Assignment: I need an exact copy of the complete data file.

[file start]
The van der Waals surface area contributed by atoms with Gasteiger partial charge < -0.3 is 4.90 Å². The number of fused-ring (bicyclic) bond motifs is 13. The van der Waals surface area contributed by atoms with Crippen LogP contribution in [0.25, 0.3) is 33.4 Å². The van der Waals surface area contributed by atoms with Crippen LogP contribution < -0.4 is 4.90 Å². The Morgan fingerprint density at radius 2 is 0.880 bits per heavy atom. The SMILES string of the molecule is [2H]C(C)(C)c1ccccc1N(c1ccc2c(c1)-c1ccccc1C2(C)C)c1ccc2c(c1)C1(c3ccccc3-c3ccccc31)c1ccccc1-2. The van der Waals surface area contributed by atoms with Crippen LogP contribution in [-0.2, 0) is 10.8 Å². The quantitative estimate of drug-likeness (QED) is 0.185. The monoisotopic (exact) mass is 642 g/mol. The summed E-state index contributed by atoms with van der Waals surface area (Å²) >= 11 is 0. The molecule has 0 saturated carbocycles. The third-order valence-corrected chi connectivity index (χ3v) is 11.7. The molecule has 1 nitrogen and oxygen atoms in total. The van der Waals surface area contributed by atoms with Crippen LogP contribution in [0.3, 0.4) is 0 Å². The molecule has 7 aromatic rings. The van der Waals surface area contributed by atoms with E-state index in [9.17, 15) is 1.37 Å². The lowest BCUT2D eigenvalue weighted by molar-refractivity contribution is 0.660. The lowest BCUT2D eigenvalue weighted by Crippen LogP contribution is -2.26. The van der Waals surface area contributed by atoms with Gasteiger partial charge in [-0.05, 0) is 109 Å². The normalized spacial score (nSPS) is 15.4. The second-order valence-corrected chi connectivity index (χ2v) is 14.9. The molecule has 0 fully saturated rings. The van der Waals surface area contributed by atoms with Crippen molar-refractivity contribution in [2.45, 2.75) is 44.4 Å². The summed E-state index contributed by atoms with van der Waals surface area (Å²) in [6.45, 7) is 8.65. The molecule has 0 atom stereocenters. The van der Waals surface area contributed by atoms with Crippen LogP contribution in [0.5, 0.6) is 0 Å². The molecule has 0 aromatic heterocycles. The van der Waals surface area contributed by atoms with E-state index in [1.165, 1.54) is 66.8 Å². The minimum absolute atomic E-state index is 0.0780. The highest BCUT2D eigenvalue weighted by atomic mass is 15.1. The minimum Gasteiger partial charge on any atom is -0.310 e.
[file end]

The van der Waals surface area contributed by atoms with Gasteiger partial charge < -0.3 is 4.90 Å². The number of fused-ring (bicyclic) bond motifs is 13. The van der Waals surface area contributed by atoms with Crippen LogP contribution in [0.25, 0.3) is 33.4 Å². The van der Waals surface area contributed by atoms with Crippen LogP contribution < -0.4 is 4.90 Å². The Morgan fingerprint density at radius 2 is 0.880 bits per heavy atom. The SMILES string of the molecule is [2H]C(C)(C)c1ccccc1N(c1ccc2c(c1)-c1ccccc1C2(C)C)c1ccc2c(c1)C1(c3ccccc3-c3ccccc31)c1ccccc1-2. The van der Waals surface area contributed by atoms with Crippen LogP contribution in [-0.2, 0) is 10.8 Å². The quantitative estimate of drug-likeness (QED) is 0.185. The monoisotopic (exact) mass is 642 g/mol. The summed E-state index contributed by atoms with van der Waals surface area (Å²) >= 11 is 0. The molecule has 0 saturated carbocycles. The third-order valence-corrected chi connectivity index (χ3v) is 11.7. The molecule has 1 nitrogen and oxygen atoms in total. The van der Waals surface area contributed by atoms with Crippen LogP contribution in [0.3, 0.4) is 0 Å². The molecule has 7 aromatic rings. The van der Waals surface area contributed by atoms with E-state index in [9.17, 15) is 1.37 Å². The lowest BCUT2D eigenvalue weighted by molar-refractivity contribution is 0.660. The lowest BCUT2D eigenvalue weighted by Crippen LogP contribution is -2.26. The van der Waals surface area contributed by atoms with Gasteiger partial charge in [-0.05, 0) is 109 Å². The normalized spacial score (nSPS) is 15.4. The second-order valence-corrected chi connectivity index (χ2v) is 14.9. The molecule has 0 fully saturated rings. The van der Waals surface area contributed by atoms with Crippen molar-refractivity contribution in [2.45, 2.75) is 44.4 Å². The summed E-state index contributed by atoms with van der Waals surface area (Å²) in [6.45, 7) is 8.65. The molecule has 0 atom stereocenters. The van der Waals surface area contributed by atoms with Crippen LogP contribution in [0.5, 0.6) is 0 Å². The molecule has 0 aromatic heterocycles. The van der Waals surface area contributed by atoms with E-state index in [1.165, 1.54) is 66.8 Å². The minimum absolute atomic E-state index is 0.0780. The highest BCUT2D eigenvalue weighted by atomic mass is 15.1. The minimum Gasteiger partial charge on any atom is -0.310 e.